As it turned out, the moviegoing public was hardly sated by the then-concluded Watergate scandal. Nominated for eight Academy Awards, All the President's Men won four, and to date the film has netted a domestic gross of $70,600,000, according to BoxOfficeMojo.com. Not bad for an $8.5 million "detective movie" with no car chases, no sex, no violence, and Dustin Hoffman at his most whiningly, winningly menschy. On top of that, the film has been widely credited with helping turn the 1976 electoral tide away from incumbent Republican President Gerald R. Ford (his strategically clumsy pardoning of Nixon was widely mocked, by no one more so than Chevy Chase on Saturday Night Live) and toward a little-known, toothy, born-again, Georgia peanut farmer named Jimmy Carter.
But looking at the political and media battlefields as they are today – simultaneously bloody and bloodless, craven and creepy, and under serious siege by everything from WikiLeaks to the unreliable, often un-fact-checkable Internet in general (not to mention a severe lack of life-sustaining revenue streams) – one has to ask, again, what happened?
"In terms of the wrong lessons being drawn," reflects Bernstein, "too many reporters saw their function as prosecutorial when in fact that had never been either our intent or our methodology. What [Bob Woodward and I] came to realize, perhaps more consciously than we otherwise would have – though I think unconsciously we always understood this – was that good reporting is really the best obtainable version of the truth. That's a phrase Bob and I used a lot. And to the extent that that became the lesson of the Watergate reporting, it was a terrific thing. Unfortunately, I'm not sure that that's the lasting impression that has been formed."
Indeed. With the advent of the Digital Age and the perpetual news cycle, hard journalism, investigative and otherwise, has taken a hit. Probably not a terminal one, but the credibility gap between those who report the news and those who ingest (or, too often, regurgitate) the reportage has rarely if ever been wider. And considering the globalized nature of news gathering and distribution, not to mention the nerve-racking state of global geopolitics in the broader spectrum, that's just plain bad news.
Bernstein: "I'd hope that there would still be a reverence for the best obtainable version of the truth in this different journalistic environment, but I think that's difficult, partly because of the audience itself.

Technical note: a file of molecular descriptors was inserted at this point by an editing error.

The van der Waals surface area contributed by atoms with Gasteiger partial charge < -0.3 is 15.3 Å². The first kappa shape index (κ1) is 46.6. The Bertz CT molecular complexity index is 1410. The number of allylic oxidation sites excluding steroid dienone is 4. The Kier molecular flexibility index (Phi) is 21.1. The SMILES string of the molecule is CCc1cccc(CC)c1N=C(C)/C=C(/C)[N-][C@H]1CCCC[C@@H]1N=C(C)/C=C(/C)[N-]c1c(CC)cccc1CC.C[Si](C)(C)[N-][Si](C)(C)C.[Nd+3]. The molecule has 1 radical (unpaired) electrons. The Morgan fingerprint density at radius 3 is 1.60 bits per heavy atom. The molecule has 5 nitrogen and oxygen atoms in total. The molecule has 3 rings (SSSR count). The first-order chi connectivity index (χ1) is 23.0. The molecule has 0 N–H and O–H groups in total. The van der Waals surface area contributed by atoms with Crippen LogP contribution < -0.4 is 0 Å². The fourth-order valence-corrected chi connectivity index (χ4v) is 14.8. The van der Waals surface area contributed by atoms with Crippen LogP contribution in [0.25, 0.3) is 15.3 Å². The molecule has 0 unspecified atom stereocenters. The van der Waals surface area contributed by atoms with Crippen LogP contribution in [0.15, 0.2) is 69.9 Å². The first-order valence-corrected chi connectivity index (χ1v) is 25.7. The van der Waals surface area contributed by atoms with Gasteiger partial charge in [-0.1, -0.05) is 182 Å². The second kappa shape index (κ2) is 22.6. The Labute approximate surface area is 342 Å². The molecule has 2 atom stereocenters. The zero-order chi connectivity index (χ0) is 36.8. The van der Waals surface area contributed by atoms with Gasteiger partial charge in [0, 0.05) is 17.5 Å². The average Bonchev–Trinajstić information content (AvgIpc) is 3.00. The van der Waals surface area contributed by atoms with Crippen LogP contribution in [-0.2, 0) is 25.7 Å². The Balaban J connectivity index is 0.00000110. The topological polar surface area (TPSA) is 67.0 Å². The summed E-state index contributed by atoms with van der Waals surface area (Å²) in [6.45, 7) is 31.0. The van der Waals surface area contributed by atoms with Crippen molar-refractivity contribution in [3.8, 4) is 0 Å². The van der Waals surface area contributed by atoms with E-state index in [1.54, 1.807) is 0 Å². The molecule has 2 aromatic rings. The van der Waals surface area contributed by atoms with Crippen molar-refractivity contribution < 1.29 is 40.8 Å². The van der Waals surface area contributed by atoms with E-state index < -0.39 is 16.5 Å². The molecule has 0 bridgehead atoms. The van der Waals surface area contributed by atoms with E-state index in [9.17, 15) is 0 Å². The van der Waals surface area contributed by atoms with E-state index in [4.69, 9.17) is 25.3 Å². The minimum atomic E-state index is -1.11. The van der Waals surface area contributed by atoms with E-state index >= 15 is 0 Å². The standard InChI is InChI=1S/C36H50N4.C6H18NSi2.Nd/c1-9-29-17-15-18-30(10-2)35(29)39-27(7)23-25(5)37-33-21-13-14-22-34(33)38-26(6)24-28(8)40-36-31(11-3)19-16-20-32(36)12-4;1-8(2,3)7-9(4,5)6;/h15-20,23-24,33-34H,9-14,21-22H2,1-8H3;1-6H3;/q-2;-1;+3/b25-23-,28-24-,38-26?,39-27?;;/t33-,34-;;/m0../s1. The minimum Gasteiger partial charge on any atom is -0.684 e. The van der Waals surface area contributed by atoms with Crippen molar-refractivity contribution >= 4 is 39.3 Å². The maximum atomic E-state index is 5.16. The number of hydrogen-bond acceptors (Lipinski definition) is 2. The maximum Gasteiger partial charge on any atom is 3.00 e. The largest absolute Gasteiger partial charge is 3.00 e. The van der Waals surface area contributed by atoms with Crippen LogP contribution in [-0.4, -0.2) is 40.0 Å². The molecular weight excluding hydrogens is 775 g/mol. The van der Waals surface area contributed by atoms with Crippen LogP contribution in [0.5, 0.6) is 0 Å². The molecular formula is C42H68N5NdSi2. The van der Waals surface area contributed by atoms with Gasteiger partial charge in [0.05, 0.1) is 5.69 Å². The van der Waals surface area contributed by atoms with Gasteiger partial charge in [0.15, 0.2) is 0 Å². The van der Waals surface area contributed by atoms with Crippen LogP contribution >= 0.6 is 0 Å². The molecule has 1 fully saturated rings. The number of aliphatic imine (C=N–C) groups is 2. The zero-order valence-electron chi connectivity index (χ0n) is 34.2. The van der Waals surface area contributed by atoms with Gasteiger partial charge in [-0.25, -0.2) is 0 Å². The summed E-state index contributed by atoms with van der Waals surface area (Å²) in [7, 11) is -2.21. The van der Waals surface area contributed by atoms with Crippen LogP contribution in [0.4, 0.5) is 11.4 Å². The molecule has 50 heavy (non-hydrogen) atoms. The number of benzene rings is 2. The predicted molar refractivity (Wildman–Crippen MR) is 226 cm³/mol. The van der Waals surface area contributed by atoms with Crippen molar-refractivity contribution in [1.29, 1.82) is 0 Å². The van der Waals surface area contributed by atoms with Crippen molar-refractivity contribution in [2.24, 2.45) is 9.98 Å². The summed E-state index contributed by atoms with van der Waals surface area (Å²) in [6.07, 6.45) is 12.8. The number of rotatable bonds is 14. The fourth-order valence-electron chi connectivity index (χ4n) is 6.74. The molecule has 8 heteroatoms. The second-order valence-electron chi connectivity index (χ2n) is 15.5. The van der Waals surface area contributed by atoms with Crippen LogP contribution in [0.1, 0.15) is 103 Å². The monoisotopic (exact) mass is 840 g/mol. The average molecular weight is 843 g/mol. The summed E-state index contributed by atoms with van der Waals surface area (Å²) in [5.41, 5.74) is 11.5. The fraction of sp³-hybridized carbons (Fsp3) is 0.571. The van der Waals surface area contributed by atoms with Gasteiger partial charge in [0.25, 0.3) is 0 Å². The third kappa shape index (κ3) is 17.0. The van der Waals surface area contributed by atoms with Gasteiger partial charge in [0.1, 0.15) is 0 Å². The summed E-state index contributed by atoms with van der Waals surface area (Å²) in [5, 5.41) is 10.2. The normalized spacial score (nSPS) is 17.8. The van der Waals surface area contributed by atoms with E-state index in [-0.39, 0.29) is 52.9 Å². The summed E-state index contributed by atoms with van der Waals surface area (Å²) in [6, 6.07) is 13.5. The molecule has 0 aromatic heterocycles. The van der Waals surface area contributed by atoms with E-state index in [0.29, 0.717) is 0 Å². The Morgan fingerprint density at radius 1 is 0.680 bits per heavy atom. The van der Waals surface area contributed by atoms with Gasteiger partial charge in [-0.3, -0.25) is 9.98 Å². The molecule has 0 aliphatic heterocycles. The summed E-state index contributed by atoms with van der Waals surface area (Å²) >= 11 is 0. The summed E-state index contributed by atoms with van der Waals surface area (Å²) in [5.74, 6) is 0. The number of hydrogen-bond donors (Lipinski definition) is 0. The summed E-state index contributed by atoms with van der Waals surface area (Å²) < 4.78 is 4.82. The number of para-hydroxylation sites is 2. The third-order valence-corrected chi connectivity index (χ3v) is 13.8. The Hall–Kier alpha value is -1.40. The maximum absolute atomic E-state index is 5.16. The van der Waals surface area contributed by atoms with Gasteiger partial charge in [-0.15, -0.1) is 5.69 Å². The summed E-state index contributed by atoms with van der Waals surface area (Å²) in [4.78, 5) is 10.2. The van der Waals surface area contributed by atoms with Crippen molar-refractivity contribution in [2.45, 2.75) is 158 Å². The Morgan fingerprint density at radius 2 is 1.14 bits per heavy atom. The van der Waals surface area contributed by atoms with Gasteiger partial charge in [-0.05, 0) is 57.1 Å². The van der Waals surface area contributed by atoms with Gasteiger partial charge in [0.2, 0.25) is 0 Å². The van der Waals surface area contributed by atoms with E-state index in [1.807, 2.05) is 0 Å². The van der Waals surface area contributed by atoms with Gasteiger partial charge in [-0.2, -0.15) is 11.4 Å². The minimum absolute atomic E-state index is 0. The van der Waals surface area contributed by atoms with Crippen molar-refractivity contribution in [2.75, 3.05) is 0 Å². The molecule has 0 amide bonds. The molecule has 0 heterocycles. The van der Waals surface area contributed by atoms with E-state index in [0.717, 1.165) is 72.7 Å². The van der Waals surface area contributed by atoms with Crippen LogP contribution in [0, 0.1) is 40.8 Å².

"The traditional journalistic audience wanted and expected, to a certain extent, newspapers to bring them an accurate and fair picture of the world and their community. Today, I think there is less of that expectation and even desire for it. I think that too many readers, viewers, are looking not for the best obtainable version of the truth but rather are looking for reenforcement of their own perceptions, prejudices, and ideology, as well as titillation."
Exciting as Woodward and Bernstein's work and the film made from it was, titillation of the news-reading public was, obviously, furthest from their minds. How unlike the mid-1990s faux-investigative reporting on Whitewater, Lewinsky, and the rest? And, as Redford notes with a sigh, "how depressing."
So what then, exactly, is the legacy of Woodward and Bernstein's Watergate work, and Redford and Pakula's filmed version?
"I think that the great thing about Watergate," says Bernstein, "is that the American system worked perhaps as well as it has at any time in its history. It was a triumph of the democratic process and of how the system can function.
"But I would say that it was the last time that the system functioned on a big scale and canvas so well. Today, partisan and ideological warfare in the Congress, the media, and in the citizenry itself is poisonous to an extent that it was not at the time of Watergate.
"Does that mean that our system can't function magnificently again? I don't think we know, but so far the answer has been that we're becoming increasingly dysfunctional as a citizenry, as a body politic, and as a government. There's a failure of seriousness in the political system, in the journalism, and particularly on the part of the people of the country to demand otherwise."
To quote Bill McKay, Robert Redford's idealistic-if-reluctant senatorial candidate character in The Candidate: "What do we do now?"